There is a growing use of hormone replacement therapy during menopause in the western world. Although most of epidemiologic studies have not found a cause-effect relation between this therapy and breast cancer, the fear of breast cancer related to this therapy limits its vast use. Controversy continues to surround the issue of the relationship between postmenopausal hormone therapy and the risk of breast cancer. Physicians, willing to prescribe this treatment, have often been asked by their patients if these hormones can cause breast cancer. Sufficient evidence exists to indicate the possibility of a slightly increased risk of breast cancer with long duration of hormone replacement therapy. However, the epidemiologic data on this cause and effect relation are inconsistent. Therefore, they cannot provide a definitive conclusion on this issue. Furthermore, evidence has shown that women treated with hormone replacement therapy have only localized disease with less metastasis than non-users. This might be due to detection/surveillance bias, but it might also be due to acceleration/deceleration of preexisting disease that reflects our misunderstanding of the breast cancer pathogenesis. Hormone replacement therapy has a cardinal role in the treatment and prevention of immediate and late sequela of menopause such as osteoporosis, cardiovascular diseases, urinary incontenence, etc. A large group of doctors such as family doctors, orthopedics, cardiologist, gynecologists and others recommend this therapy. Patients must also consider all the risks and advantages in their informed decision-making. Therefore we believe that it is important to review this treatment in connection with breast carcinoma.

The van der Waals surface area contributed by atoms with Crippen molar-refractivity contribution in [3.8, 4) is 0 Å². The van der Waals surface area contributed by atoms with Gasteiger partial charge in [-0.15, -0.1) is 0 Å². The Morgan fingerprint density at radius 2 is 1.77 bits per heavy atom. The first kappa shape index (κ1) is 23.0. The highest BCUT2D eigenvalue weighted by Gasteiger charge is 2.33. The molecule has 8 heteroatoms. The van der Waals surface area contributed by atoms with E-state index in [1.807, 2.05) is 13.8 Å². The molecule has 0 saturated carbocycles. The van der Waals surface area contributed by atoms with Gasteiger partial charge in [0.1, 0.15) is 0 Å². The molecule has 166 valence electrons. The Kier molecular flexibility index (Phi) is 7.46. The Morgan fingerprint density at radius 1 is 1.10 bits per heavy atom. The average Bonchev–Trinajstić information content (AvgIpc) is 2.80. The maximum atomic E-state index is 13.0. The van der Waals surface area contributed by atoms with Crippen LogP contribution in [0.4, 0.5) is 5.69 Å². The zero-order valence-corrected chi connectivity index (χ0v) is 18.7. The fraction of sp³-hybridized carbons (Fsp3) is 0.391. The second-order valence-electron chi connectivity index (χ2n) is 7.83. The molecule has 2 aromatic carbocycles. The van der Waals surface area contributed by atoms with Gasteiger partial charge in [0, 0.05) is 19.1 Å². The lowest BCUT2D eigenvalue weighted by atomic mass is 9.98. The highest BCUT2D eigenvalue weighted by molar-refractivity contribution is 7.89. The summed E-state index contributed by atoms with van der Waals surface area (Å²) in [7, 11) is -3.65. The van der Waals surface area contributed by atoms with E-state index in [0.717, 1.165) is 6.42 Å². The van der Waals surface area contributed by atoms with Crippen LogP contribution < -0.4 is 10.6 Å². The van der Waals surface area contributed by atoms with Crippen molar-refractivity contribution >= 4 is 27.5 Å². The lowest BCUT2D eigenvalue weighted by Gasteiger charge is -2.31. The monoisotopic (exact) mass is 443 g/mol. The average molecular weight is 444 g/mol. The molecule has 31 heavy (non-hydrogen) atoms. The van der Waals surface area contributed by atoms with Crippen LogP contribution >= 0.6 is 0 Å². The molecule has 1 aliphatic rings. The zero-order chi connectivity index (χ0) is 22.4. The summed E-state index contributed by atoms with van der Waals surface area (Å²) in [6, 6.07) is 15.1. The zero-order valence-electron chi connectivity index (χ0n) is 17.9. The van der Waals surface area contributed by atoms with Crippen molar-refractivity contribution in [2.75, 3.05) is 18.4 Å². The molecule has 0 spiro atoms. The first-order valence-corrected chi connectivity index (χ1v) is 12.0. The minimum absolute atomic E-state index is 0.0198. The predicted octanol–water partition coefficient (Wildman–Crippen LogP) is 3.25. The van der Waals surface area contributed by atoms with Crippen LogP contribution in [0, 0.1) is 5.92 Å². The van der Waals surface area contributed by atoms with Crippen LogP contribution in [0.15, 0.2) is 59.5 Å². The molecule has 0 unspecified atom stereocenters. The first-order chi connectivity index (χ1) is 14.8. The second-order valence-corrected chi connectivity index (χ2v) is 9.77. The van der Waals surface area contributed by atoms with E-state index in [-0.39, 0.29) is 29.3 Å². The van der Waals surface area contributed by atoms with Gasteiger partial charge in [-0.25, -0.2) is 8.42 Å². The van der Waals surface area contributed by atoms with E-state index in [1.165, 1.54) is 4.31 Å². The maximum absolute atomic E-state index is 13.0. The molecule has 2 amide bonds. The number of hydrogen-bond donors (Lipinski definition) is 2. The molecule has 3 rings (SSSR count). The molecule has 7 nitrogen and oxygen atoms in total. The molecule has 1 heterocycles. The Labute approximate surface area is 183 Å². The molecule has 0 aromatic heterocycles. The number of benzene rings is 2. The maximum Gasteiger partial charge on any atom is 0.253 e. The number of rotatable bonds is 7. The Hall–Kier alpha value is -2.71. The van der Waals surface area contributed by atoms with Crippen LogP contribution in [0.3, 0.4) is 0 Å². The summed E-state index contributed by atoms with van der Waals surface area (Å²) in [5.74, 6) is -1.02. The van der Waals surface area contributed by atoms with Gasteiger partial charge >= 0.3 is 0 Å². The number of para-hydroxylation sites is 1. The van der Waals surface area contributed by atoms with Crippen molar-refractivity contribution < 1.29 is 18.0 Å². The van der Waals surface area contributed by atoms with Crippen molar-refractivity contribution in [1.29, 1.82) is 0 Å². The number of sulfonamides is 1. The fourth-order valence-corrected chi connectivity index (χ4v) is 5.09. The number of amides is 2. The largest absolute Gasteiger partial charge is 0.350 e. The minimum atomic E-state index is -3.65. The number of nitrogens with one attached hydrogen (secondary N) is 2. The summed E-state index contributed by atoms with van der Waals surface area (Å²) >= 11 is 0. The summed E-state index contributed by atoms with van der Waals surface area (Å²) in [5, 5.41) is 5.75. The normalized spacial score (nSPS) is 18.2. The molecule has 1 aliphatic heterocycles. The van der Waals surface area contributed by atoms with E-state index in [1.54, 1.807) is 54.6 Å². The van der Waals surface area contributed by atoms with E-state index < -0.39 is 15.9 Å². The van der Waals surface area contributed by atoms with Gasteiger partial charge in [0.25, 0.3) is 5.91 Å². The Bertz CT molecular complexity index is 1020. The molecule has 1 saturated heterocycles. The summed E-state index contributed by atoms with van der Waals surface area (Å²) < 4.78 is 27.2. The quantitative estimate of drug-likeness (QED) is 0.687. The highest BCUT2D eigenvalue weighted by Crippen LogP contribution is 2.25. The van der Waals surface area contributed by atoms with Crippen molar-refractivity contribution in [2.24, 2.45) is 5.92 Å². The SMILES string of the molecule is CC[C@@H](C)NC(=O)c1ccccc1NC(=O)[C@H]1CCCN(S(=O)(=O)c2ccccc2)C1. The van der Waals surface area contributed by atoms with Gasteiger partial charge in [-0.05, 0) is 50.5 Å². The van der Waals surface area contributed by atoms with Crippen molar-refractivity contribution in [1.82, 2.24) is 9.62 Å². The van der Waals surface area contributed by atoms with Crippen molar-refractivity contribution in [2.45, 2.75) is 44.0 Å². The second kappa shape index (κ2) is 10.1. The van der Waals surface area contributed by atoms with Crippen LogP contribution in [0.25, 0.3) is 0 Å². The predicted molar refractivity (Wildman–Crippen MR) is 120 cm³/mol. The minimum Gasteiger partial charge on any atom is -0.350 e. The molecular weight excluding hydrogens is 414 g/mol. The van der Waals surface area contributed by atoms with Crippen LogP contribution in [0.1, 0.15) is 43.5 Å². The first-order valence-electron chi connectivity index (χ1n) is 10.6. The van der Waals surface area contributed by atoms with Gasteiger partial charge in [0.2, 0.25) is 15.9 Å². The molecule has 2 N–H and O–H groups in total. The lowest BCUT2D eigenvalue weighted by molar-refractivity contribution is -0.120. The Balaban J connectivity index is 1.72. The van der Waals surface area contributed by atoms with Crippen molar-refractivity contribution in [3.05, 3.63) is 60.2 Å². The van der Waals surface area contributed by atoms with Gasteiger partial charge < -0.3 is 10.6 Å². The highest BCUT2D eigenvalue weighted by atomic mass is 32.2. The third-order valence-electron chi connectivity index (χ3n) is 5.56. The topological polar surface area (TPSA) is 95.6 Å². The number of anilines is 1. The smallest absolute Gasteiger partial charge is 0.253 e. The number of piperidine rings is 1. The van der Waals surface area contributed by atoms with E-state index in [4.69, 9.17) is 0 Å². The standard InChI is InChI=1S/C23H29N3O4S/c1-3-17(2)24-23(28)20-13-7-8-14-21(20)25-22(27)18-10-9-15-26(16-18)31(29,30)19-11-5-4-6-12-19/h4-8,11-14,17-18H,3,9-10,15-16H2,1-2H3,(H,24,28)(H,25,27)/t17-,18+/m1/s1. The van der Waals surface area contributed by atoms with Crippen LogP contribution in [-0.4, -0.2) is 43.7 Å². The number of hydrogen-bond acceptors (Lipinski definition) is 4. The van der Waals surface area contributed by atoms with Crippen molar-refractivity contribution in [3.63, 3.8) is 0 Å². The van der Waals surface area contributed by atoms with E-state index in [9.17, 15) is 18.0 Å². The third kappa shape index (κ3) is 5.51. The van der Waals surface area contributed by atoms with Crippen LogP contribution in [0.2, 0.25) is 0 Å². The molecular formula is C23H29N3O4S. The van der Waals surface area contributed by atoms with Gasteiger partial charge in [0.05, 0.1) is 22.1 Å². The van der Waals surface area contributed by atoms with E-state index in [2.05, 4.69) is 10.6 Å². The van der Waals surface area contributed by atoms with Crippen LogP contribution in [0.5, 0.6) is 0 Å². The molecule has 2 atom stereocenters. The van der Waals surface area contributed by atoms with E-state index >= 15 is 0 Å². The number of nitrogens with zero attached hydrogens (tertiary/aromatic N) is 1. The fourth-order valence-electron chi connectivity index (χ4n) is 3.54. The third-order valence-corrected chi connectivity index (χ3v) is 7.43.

|State||Published - 30 Jul 2002|
- Breast cancer
- Epidemiological analysis
- Hormone replacement therapy